Last month, the President of the United States called for a better-educated populace. If you missed that speech, don’t worry, it expressed the same sentiment presidents have been expressing in speeches for the last few generations. Obama, Bush, Clinton, Bush, Reagan, and Carter have all insisted that the future of America depends on our schools steeping students more deeply in the essences of math and science. Of course, we all understand that when our presidents insist on more math and science, what they’re really asking for is more financiers and engineers. And the reason we all understand this is because we all also understand that, in America, the word “education” is really just a euphemism for some job training you must go into debt for before you’re allowed to actually apply for a job.
Another thing we all know, but don’t really understand, is that, despite all these calls for a better-educated populace, Americans have become increasingly more poorly-educated. And this is what’s wrong with euphemisms. Sure, it sounds better to say “education” instead of “job training that companies can’t be bothered to do themselves anymore,” but if you keep saying it long enough, you might start believing that it’s really so. And, then, you might just end up with an education system that doesn’t even try to educate and not even be able to recognize it. Listen to Neil Postman, a chairman at NYU’s School of Education, describe the average American professional as someone who “barely has even a superficial knowledge of literature, philosophy, social history, or art ... and is not expected to have such knowledge.” Remember, Postman isn’t describing the average American, he’s describing the average American with a graduate degree and a professional license, presumably one of the best and brightest members of our society.
If you’re not bothered by even our best and brightest knowing nothing other than how to do their jobs, then you should be, because a healthy, robust society requires a populace which is a lot more than just a collection of workers hoping to earn wages. Thomas Jefferson, for instance, believed that the purpose of education was to provide everyone with the ability to engage in intelligent debate on the issues which affect their society. John Locke believed education should produce a civil, and literate, populace which wouldn’t be so short-sighted that they would spend their time trying to sabotage each other. Jean-Jacques Rousseau believed education should free people from the habits instilled by corrupted institutions. And we, well, we believe education should prepare us for a job at ACME. See what’s wrong?
What’s wrong is that we didn’t say no when companies decided that they didn’t want to be bothered with the expense of job training anymore and insisted that our education system pick up their slack. After all, they had the jobs to offer, so we went along with their rules. But their rules had consequences far greater than just producing higher profit margins by pushing job training costs onto the public. And their rules had consequences even greater than producing generations of student trainees saddled with decades worth of college debt for skills that no longer matched the current employment market. The real consequence of their rules was the creation of a populace which could no longer see education as anything other than technical training, a populace which would accept more rigidity, more testing, and more stringent qualifications for work and school, and a populace which would insist on an ever more specialized, disjointed, and narrow notion of what an education is.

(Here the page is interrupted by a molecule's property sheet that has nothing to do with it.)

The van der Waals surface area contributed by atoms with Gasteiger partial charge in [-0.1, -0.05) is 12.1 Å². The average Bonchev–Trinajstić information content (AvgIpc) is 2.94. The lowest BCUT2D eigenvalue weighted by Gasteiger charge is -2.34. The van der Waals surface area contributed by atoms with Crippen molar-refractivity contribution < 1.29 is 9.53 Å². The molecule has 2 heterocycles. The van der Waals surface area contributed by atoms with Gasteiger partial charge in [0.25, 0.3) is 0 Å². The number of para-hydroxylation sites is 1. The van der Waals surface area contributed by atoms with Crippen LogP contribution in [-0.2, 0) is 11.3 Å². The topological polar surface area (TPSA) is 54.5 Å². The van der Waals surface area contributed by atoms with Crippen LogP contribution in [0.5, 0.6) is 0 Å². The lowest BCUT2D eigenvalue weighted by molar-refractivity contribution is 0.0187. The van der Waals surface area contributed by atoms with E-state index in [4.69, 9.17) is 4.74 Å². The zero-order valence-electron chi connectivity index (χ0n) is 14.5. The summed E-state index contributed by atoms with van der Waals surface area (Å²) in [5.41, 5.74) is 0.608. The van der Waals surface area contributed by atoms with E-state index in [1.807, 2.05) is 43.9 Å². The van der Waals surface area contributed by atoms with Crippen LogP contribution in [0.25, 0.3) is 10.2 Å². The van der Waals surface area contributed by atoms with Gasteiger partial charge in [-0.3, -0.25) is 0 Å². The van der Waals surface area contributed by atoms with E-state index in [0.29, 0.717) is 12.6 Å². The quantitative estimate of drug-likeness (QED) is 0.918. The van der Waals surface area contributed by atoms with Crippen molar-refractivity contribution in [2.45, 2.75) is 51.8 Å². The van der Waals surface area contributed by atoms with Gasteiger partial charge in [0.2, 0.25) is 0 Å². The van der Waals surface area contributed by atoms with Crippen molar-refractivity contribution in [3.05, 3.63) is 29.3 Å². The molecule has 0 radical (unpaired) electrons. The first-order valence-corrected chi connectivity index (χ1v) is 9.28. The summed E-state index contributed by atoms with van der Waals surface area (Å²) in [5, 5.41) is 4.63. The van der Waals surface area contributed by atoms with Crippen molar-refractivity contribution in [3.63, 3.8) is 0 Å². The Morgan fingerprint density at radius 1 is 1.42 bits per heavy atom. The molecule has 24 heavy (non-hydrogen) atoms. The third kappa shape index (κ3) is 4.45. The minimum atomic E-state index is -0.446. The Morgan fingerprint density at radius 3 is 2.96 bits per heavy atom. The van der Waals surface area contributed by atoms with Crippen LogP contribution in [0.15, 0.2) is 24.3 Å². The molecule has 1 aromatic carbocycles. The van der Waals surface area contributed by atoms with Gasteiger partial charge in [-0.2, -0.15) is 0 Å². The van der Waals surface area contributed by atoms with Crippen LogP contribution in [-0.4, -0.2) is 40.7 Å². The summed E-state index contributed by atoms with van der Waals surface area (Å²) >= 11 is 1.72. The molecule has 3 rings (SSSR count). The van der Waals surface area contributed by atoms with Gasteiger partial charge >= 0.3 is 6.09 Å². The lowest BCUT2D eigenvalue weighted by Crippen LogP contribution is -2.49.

This populace has scoffed at the humanities because who’s going to employ a social studies, philosophy, rhetoric, history, or literature major? But these are exactly the studies that epitomize a useful education. These are the studies which bring context and meaning to life. These are the studies that provide understanding, inform discourse, spur creativity, and solve problems. When we ignore, or even throw away, those studies which could create a genuinely-educated populace, we also ignore and throw away our chances for meaningful discourse and progress. We face serious problems in economics, ecology, and politics, none of which are going to be solved, or even understood, by people trained solely for engineering or finance, yet we pretend that training people for these jobs will insure that everything will turn out okay.
As Heather Wilson, a former congressman who has also sat on the selection committee for Rhodes scholars, put it, “Our universities fail ... the nation if they continue to graduate students with expertise in biochemistry or mathematics” but are “less able to grapple with issues that require them to think ... or reflect on difficult questions about what matters and why.” We shouldn’t be surprised that our public discourse sounds more like a Three Stooges film than a Socratic dialog when our students are never even told who Socrates was, other than some Greek philosopher who killed himself by drinking too much hemlock.
If we really want a more educated society, then we’ll need to recast education as something other than a prerequisite for profit-making. We’ll need to recognize that education is a precursor for a civil society. Employers can train employees. Schools must educate citizens.